The largest independent operator of fuel stations in the UK, the Motor Fuel Group, has committed £400 million towards the installation of thousands of new electric vehicle chargers.
Operating forecourts for a variety of brands, including Esso, BP, Shell, Murco, Texaco and Jet, the Motor Fuel Group understands the need to transform its business model. With the UK aiming to achieve net zero by 2050, the Motor Fuel Group recognises the need to install EV chargers at its forecourts, especially given new petrol and diesel vehicles will be banned from sale in the UK in 2030.
The Motor Fuel Group operates 918 fuel stations in the UK, with 108 of these sites already hosting EV charging infrastructure that was installed by third-parties. The company notes that this is the highest roll-out for any independent forecourt operator in the UK.
Going forward, the Motor Fuel Group wants to take a leading role in the roll-out of EV chargers at its forecourts. It plans to self-fund, build and operate its own EV charging network, competing with other network operators on a national level.
What electric vehicle charging options will be available at Motor Fuel Group forecourts?
As part of its plan to become a nationwide operator of EV charging stations, the Motor Fuel Group has committed £400 million towards the installation of around 3,000 EV chargers that are capable of charging speeds of 150kW and 350kW. It estimates that roughly 500 sites will see these chargers installed by the end of 2030.
To reach this goal, the Motor Fuel Group has several targets:
In 2021, the Motor Fuel Group will build EV charging hubs at an additional 40 sites, offering over 200 Ultra-Rapid 150kW EV Chargers. The initial focus will be on major trunk roads and urban areas. In London alone, the company’s planned roll-out will treble the current number of open network Ultra-Rapid 150kW EV Chargers.
From 2022 onwards, the forecourt operator plans to build at least 50 additional EV charging hubs per year. A significant number of these will be on the strategic road network, thereby materially helping the Government to hit the targets it has laid out.
The Motor Fuel Group expects to have rolled out electric vehicle chargers at all of its suitable sites by the end of 2035, with existing sites also having their chargers upgraded as and when car battery technology improves to allow even faster charging.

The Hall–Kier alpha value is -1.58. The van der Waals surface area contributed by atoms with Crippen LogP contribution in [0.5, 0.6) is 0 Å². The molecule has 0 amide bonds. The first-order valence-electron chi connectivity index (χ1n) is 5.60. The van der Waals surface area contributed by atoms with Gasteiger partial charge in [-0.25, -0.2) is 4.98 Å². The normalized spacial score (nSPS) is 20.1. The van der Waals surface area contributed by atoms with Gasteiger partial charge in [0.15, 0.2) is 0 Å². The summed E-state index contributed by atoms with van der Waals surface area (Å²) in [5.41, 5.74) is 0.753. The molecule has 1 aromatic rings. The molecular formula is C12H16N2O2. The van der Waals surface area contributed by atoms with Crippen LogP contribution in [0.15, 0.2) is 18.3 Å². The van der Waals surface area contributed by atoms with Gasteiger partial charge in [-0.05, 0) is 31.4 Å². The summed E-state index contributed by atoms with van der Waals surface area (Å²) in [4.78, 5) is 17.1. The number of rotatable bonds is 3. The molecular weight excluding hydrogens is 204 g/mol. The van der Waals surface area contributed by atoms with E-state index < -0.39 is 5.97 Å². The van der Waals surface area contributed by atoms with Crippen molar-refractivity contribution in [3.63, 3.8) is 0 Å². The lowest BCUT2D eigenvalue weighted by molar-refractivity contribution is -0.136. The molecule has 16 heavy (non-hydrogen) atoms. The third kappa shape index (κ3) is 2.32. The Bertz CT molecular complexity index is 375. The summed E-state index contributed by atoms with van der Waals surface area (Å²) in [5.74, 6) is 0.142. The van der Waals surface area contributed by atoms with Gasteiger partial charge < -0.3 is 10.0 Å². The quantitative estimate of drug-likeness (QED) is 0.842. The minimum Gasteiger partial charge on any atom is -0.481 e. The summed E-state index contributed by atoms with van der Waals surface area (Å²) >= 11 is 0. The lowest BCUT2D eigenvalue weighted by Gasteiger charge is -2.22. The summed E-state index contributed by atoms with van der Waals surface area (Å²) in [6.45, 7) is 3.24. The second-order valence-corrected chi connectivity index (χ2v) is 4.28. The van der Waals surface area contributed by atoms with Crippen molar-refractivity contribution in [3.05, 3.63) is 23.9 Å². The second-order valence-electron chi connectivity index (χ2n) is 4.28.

How is the Motor Fuel Group getting ready for the EV onslaught?
As the UK transitions to net zero by 2050, the Motor Fuel Group recognises that its business will change considerably. While it has no plans to ditch petrol or diesel anytime soon, opting to go for a multi-fuel mix that also includes electric vehicle charging, the company does recognise that the writing is on the wall for fossil fuels.
The company notes that it expects fossil fuel vehicles to remain for a number of years after the ban on the sale of non-EVs in 2030. It noted that on average, cars are 14 years old at point of scrappage – meaning millions of motorists will continue to require fossil fuels.
However, one major change the company will make that will benefit all motorists, both those driving fossil fuel vehicles and those driving EVs, will be the improvement in the company’s retail offering.
The Motor Fuel Group is arguably the fifth largest retailer by number of stores in the UK, mostly in high density urban areas. These stores often act as the local convenience store and are vital to communities.
Building on this footprint, and alongside its ambitious EV roll out, the company plans to invest over £50m in 2021 to improve its retail, food to go, and valeting offer to the consumer. This investment will continue in the years ahead across its UK wide network.
Furthering this improvement, the Motor Fuel Group will also consolidate its position as one of the largest drop box and home delivery locations for major logistics companies such as Amazon, InPost, and ByBox.
William Bannister, CEO, the Motor Fuel Group, commented on the company’s transition, “Our planned £400 million investment in this vital infrastructure will help keep UK motorists on the move, and our essential retail will support local communities and the economy. I am looking forward to engaging with the Government to ensure this investment best meets the national EV infrastructure requirement to help us all make a contribution to ensuring Britain meets its net zero target by 2050.”